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9 results for Gardens--Asheville
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Record #:
1327
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Art gallery owner John Cram restored and redesigned Kenilworth Garden in Asheville, a series of twenty-three theme gardens, each suited to its topography, nestled in a wooded cove at the edge of a man-made lake.
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North Carolina Home (NoCar NA 7235 N8 N32), Vol. 2 Issue 3, June 1993, p54-59, por
Record #:
7141
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The North Carolina Arboretum, located on the outskirts of Asheville, contains a unique garden called the Heritage Garden. The garden contains plants that the early Appalachian settlers used to create and enhance the necessities of life. Broomcorn was used by Indians, settlers, and now present-day artisans to make brooms. Marigolds, yarrow, and butterfly weed were sources for natural fabric dyeing.
Source:
Our State (NoCar F 251 S77), Vol. 72 Issue 11, Apr 2005, p152-155, il Periodical Website
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Record #:
15124
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Craggy Gardens, said to be the largest and loftiest flower gardens in the world, are to become predominant background for western North Carolina future rhododendron festivals. Craggy Gardens is semi-public property, belonging to the United States government and the city of Asheville. While Craggy Gardens have been a mecca for many years for hardy beauty lovers who could scale the deep heights of Craggy Dome, it was not until 1933 that a motor road to the crest allowed more visitors to enjoy the flowers and the view.
Source:
The State (NoCar F 251 S77), Vol. 8 Issue 42, Mar 1941, p1, 21
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Record #:
15302
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In western North Carolina an azalea garden is being created on Biltmore Estate near Asheville. It is a fitting memorial to Chauncey Delos Beadle, superintendent of the estate for fifty years and who executed the extensive landscaping pattern drafted by the architect, Frederick Law Olmstead.
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The State (NoCar F 251 S77), Vol. 7 Issue 52, May 1940, p22
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Record #:
17368
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Chase describes the evolution of Curve Studios and Garden which is located close to the French Broad River in Asheville's River Arts District. The garden is bordered with elegant flowerbeds and enhanced with quiet seating areas and lots of sculpture. Patty Torno owns the Curve Studios complex and tends the garden in all the seasons.
Source:
Carolina Gardener (NoCar SB 453.2 N8 C37), Vol. 24 Issue 7, Sept 2012, p30-35, il, por Periodical Website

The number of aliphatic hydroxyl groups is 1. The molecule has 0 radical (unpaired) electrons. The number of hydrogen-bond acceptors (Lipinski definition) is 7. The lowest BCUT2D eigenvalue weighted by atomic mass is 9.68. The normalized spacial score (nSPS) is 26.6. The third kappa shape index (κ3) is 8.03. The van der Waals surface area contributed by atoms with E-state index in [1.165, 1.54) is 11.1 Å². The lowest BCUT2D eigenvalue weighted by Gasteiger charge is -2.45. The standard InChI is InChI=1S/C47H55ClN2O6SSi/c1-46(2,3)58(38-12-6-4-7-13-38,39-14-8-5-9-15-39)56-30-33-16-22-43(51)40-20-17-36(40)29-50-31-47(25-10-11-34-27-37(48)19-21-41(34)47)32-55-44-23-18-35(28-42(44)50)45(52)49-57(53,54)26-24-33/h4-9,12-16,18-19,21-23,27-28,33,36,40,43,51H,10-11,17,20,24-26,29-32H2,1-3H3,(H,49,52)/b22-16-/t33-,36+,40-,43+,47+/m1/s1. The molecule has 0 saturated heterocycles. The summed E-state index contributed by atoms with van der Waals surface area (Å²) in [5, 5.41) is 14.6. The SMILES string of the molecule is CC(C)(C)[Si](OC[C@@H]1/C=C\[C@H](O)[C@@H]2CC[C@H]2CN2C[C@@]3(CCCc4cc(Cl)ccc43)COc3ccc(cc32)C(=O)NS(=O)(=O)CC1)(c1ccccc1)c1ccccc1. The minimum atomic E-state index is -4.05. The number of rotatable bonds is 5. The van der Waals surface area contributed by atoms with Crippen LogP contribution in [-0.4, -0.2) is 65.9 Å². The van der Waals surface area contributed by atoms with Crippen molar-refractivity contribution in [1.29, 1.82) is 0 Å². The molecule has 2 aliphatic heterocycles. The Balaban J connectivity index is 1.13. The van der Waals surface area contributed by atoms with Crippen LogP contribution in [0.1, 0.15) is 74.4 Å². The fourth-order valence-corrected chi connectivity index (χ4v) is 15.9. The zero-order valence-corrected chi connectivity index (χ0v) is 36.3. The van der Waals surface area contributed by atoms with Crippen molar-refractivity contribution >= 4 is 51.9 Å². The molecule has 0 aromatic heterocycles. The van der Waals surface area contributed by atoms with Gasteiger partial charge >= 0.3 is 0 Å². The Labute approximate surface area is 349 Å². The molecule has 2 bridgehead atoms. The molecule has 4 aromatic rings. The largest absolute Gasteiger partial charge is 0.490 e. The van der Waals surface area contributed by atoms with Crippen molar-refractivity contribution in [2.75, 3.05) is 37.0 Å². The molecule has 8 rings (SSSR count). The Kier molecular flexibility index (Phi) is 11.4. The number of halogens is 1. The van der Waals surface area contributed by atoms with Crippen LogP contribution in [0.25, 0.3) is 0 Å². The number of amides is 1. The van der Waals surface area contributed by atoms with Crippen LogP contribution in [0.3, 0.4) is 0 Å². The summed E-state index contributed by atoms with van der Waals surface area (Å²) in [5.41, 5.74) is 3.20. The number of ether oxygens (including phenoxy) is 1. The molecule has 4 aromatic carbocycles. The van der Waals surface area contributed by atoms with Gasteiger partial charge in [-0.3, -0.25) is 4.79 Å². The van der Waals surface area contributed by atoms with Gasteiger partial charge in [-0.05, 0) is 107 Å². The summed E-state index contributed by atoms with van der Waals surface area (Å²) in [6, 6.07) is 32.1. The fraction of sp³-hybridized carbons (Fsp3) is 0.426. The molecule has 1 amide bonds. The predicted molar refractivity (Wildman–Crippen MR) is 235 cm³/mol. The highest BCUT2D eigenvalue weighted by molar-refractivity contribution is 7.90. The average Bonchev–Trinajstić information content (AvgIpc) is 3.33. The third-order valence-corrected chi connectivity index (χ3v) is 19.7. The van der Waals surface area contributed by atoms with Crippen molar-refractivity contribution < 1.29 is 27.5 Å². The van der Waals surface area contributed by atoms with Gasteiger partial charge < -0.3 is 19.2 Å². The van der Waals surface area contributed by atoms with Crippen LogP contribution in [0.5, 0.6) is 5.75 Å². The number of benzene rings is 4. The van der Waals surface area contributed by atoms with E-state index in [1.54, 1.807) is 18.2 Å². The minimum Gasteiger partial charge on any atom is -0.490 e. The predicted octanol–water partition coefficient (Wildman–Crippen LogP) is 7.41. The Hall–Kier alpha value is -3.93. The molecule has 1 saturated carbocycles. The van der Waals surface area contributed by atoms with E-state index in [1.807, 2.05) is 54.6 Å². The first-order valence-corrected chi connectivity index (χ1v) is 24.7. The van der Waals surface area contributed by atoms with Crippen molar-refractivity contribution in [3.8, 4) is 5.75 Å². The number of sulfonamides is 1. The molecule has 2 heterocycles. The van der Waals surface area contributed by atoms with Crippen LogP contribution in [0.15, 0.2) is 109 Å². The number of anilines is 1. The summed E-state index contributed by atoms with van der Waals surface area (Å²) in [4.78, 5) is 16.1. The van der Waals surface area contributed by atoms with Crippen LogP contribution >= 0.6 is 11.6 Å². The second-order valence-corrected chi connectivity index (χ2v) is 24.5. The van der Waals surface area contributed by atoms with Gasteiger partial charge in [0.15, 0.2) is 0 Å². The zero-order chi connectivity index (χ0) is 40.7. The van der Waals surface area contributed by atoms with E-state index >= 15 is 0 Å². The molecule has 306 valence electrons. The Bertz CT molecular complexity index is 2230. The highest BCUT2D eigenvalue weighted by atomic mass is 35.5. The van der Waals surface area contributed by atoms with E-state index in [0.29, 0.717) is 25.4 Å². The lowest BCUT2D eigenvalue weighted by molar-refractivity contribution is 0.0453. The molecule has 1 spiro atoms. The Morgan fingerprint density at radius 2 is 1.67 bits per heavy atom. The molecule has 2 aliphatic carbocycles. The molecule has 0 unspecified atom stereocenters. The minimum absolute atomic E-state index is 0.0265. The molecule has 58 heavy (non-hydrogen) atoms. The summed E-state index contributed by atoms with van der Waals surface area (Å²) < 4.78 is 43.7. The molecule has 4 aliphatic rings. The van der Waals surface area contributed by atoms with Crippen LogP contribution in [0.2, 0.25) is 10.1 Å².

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Record #:
22221
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\"Truly magnificent gardens need time and attention to flourish--coaxed and nurtured by guiding hands and verdant vision.\" Milner takes readers on a walk through Peter and Jasmin Gentling's garden, called Blue Briar Garden located on Sunset Mountain in Asheville. They have cultivated it over the last forty years. The garden serves as a backdrop to their home, historic Blue Briar Cottage, built in 1906 and purchased by them in 1971.
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Record #:
34824
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Asheville resident Peter Loewer keeps a garden fit for western North Carolina’s cool climate. During the summer of 2016, however, the area was hit with high temperatures and little rainfall. Following the season, Loewer assessed his garden and others in the area to determine which plants had high levels of heat resilience. He found that several grasses faired well, as did his tropical annuals. Plants intended to attract insect life, too, survived the summer heat.
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Record #:
34822
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Nichole Lachance, of Asheville, is a landscape designer who maintains her own gardens with minimal fuss. Her gardens emphasize low-key maintenance; most of the plants are kept small on purpose. To make the most of her garden, she shopped for the necessary characteristics, not plant species. For example, she noted environmental conditions in her yard such as sun, moisture, area available and chose plants that fit those growing requirements.
Source:
Carolina Gardener (NoCar SB 453.2 N8 C37), Vol. 28 Issue 7, September 2016, p56-59, il, por Periodical Website
Record #:
34817
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Abstract:
Asheville resident Dana Irwin’s garden was inspired by Jean Fragonard’s painting, The Swing. After purchasing the property in the 1990s, Irwin worked with a local landscaper to grow North Carolina wildflowers. As pathways were placed between the different beds, Irwin wanted to incorporate a swing into the outdoor area. Interested in Fragonard’s work, Irwin hired a local friend to design and build the swing.
Source:
Carolina Gardener (NoCar SB 453.2 N8 C37), Vol. 28 Issue 2, March 2016, p56-60, il, por Periodical Website
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